Standing in line, trumpet in hand, mask on, Kyle Stover looks out the long tunnel of Lucas Oil Stadium at the crowd of thousands. He is surrounded by 150 of his newest friends who have shared an experience with him this summer unlike any other. And now, they are about to start their last experience as a group together. They need to keep their emotions in check. As the group walks on the field, they are greeted by the fans clapping and cheering for them. Echoes of the word, “Bloo” fill the large stadium. This is the World Championships of Drum Corps International in Indianapolis, Ind. And while it may not be the traditional pro sports event, its members receive the same camaraderie as any professional sports team. The Canton Bluecoats take their place on the field. Stover takes his place near the 20-yard line. Then a booming voice over the loud speaker calls, “Drum major, is your corps ready?”
Kyle Stover first learned about Drum Corps International in his high school band class at Tippecanoe High School in Tipp City, Ohio.
“My band director showed and clip of it in one of our classes. I saw it and decided I wanted to do it,” Stover said.
The now 20-year old college junior had been playing the trumpet since he was in the fifth grade but did not decide to attempt this challenge until this past summer.
Drum Corps International is a group of elite marching bands, containing only brass and percussion instruments. Members range from ages 15 to 21. The various bands, known as “corps,” travel all over the United States throughout the summer. All the competitions lead to the World Championships at the beginning of August in Indianapolis, Indiana. Stover’s corps, the Bluecoats, originate in Canton, Ohio. However, members come from all over the country.
Members participate in an intense audition to be a part of a corps and then endure a challenging training camp in order to prepare for their tour.
“It was going to be a completely new experience,” Stover said, “I knew it was going to be very demanding both physically and mentally.”
The corps members are in peak physical condition, similar to that of a professional athlete. They go through a rigorous daily practice and workout schedule that consists of about 11 hours of rehearsal each day.
Once on tour, the corps travel by charter bus and spend nights in high school gymnasiums on the floor. Many times the corps traveled overnight on their buses.
“You find yourself being able to fall asleep in any position,” Stover explains, “Usually at the end of the day you’re so tired, you just instantly fall asleep wherever you are.”
The Bluecoats show for 2012 was titled UnMasqued and consisted music about wearing masks to hide emotions, feelings or personalities.
“The show went through the emotions of unmasking who you really are,” Stover said.
For visual effect, all of the Bluecoats members wore black and white masks that they took off towards the end of the show. Stover explained how he enjoyed the show and how it contained the emotion involved in taking off the masking and accepting others for who they are.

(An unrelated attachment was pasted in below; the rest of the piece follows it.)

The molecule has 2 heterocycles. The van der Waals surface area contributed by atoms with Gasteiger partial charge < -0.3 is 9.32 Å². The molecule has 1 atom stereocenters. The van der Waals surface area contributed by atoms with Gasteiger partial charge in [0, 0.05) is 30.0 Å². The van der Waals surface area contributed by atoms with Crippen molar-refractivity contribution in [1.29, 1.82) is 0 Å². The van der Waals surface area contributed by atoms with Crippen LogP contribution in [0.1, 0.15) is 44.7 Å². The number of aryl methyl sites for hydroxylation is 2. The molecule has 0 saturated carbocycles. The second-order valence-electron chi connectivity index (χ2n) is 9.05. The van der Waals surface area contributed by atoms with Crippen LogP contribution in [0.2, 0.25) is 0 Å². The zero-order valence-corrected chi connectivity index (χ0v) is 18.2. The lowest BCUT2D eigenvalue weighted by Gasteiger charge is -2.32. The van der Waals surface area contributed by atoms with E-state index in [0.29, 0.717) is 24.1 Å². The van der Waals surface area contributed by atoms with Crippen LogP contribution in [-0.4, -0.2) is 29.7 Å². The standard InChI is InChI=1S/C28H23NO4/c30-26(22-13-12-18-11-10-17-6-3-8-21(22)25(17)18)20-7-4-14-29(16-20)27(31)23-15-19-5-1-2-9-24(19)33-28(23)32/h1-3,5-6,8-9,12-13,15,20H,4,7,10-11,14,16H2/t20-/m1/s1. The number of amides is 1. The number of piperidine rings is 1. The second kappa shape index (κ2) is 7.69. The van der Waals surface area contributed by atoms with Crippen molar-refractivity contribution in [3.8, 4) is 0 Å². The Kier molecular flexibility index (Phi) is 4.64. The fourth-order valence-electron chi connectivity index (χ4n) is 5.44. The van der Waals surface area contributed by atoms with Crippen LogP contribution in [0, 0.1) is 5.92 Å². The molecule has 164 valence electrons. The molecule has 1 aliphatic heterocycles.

Perhaps the emotions are more than just in the music for this corps. As the Bluecoats entered their final show, they found it difficult to control their emotions knowing it would be the last time they played that show. However, Stover explained that as soon as they stepped on the field, everything was so habitual that all the nerves went away.
“At that point we were a ‘well-oiled marching machine,’” Stover said.
This writer had to opportunity to experience the Bluecoats last show in Indianapolis and saw first-hand the connection these people, a connection that is almost unexplainable. Living, training and traveling together has created a real bond between every single member that will not easily be broken. It is a bond that no outside source can understand.
The Bluecoats placed 6th at the finals, but in their hearts they had earned a success immeasurable by any judge.
“Just walking off the field you hear people crying … people were just really emotional. You know that it’s the last time this show will be performed by this group and that we’ll be together,” Stover said.
After the last note was played, Stover looks up at the roaring crowd. Before getting back in line to march off the field, they walk to get their masks they removed at the end of their show. These are the masks they worked countless hours and endured blood, sweat and tears to remove. Masks that do not have to be put on again, and masks that may have controlled their lives until this life-changing summer.
After the competition, the Bluecots gather at the outside of the stadium for emotional goodbyes before they go home to their families. It goes without saying that they will never forget what they experienced together that summer. While that moment in Indianapolis was their last time as a Bluecoat on the field, they will always be Bluecoats in their hearts.